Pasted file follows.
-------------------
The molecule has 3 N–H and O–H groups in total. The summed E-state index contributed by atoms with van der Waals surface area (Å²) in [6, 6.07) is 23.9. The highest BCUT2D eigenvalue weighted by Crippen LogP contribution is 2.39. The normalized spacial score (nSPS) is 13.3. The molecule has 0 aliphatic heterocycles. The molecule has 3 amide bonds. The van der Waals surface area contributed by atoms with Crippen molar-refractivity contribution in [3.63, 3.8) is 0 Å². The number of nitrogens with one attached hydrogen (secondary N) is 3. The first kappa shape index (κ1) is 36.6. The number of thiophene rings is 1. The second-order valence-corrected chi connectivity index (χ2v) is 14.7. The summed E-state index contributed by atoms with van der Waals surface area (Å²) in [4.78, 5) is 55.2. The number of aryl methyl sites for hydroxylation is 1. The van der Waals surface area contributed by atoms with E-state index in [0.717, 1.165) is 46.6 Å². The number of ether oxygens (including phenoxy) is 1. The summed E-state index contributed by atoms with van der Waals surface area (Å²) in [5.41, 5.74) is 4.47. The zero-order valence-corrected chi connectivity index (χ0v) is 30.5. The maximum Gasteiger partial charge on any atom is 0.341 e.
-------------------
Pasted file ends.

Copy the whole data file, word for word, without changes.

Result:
The molecule has 3 N–H and O–H groups in total. The summed E-state index contributed by atoms with van der Waals surface area (Å²) in [6, 6.07) is 23.9. The highest BCUT2D eigenvalue weighted by Crippen LogP contribution is 2.39. The normalized spacial score (nSPS) is 13.3. The molecule has 0 aliphatic heterocycles. The molecule has 3 amide bonds. The van der Waals surface area contributed by atoms with Crippen molar-refractivity contribution in [3.63, 3.8) is 0 Å². The number of nitrogens with one attached hydrogen (secondary N) is 3. The first kappa shape index (κ1) is 36.6. The number of thiophene rings is 1. The second-order valence-corrected chi connectivity index (χ2v) is 14.7. The summed E-state index contributed by atoms with van der Waals surface area (Å²) in [4.78, 5) is 55.2. The number of aryl methyl sites for hydroxylation is 1. The van der Waals surface area contributed by atoms with E-state index in [0.717, 1.165) is 46.6 Å². The number of ether oxygens (including phenoxy) is 1. The summed E-state index contributed by atoms with van der Waals surface area (Å²) in [5.41, 5.74) is 4.47. The zero-order valence-corrected chi connectivity index (χ0v) is 30.5. The maximum Gasteiger partial charge on any atom is 0.341 e.